A recent report from the Urban Institute reminds us that about 25 percent of preschool-age children are growing up speaking a language other than English, and this is the fastest growing segment of our population. Many preschool programs find they have three or more languages spoken--often in one classroom! Sometimes it is difficult for programs to keep up with the needs of diverse children and their families. Luckily, there are some online and technology resources that can help you respond to changing language needs at a moment's notice. That's why I recommend enhanced technology in programs that serve children who speak different languages.
1. Visit www.colorincolorado.org for many free and informative resources for teachers as well as bilingual activities for children and parents.
2. Use a mini digital recorder, digital camera, or even your mobile phone to record the speech of children who speak languages other than English, so you can ask parents or colleagues to translate later. You can save the recordings for the child's portfolio assessment.
3. Use Skype to connect with children or relatives in other countries via video chat on your computer. You'll need a computer with a webcam and microphone and internet access. This is a great way to help each child practice conversations in his or home language and to learn more about different cultures.
4. Did you know that many public libraries host a program called Tumblebooks on their websites? It is free to members and usually has online books and activities in multiple languages. Another multilingual literacy site, the International Children's Digital Library, can be found at www.icdl.org.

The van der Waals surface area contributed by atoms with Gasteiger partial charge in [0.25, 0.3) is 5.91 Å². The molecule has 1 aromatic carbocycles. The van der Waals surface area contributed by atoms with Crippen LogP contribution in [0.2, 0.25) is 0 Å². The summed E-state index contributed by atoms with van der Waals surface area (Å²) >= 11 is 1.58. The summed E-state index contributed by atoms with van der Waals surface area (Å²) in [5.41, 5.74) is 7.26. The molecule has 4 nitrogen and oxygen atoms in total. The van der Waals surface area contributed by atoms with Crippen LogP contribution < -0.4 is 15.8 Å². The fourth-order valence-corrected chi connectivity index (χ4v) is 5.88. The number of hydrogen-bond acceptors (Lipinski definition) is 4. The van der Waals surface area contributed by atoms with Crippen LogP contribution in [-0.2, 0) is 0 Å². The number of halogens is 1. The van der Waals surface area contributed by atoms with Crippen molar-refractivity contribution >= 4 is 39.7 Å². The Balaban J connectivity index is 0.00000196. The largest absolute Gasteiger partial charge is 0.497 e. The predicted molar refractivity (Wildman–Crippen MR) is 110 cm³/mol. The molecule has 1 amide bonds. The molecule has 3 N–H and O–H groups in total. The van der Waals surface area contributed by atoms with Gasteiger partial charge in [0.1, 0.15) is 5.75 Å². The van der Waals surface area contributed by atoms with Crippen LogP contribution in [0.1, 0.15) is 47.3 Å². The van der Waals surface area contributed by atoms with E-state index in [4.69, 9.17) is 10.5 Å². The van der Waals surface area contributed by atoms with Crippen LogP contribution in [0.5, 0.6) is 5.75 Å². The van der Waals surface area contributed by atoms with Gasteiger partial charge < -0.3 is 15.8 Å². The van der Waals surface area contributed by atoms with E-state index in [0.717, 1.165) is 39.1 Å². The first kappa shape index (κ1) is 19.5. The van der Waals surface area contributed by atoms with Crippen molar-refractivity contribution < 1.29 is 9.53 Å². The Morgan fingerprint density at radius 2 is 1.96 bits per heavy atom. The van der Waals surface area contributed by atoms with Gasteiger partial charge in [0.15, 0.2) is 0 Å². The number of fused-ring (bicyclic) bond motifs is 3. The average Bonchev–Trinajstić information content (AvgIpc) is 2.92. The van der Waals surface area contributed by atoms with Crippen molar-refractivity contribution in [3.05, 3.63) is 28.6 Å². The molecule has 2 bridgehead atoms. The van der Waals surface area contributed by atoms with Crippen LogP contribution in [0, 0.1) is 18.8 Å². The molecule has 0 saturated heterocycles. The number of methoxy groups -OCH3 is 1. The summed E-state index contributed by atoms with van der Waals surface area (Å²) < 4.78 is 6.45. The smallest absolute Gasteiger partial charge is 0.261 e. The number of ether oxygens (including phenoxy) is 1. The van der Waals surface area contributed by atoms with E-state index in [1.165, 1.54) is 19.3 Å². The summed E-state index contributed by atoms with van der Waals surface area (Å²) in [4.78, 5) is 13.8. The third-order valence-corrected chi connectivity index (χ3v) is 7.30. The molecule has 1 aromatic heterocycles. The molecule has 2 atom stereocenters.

5. GoogleTranslate is a free online service that lets you translate words or phrases and hear them pronounced. Of course, any computer-based translation could be inaccurate for your use, so be sure to check with a fluent speaker before depending on it. This can be a good way to look up key words in books or songs or for labeling things in the classroom.
6. Another useful technology tool is your good old CD player--or your new iTunes account. These can be great ways to incorporate music in different languages. Look for favorite children's artists such as Miss Jackie Silberg. Artists often share music that can bridge language and cultural differences. Also, ask families to share authentic family favorites to add to your collection. Music is a great way to build language and literacy development.
These ideas and many more are covered in my book Many Languages, One Classroom: Teaching Dual and English Language Learners and in my book with coauthor Fran Simon, Digital Decisions: Choosing the Right Technology Tools for Early Childhood.
This post was contributed by Karen Nemeth. Karen earned her BA in Psychology from William Paterson University and her MEd in Learning, Cognition and Development from Rutgers University. She has been a teacher and a teacher educator for more than 25 years, focusing her expertise on first- and second-language development in young children. She is a nationally known speaker and consultant based at www.languagecastle.com.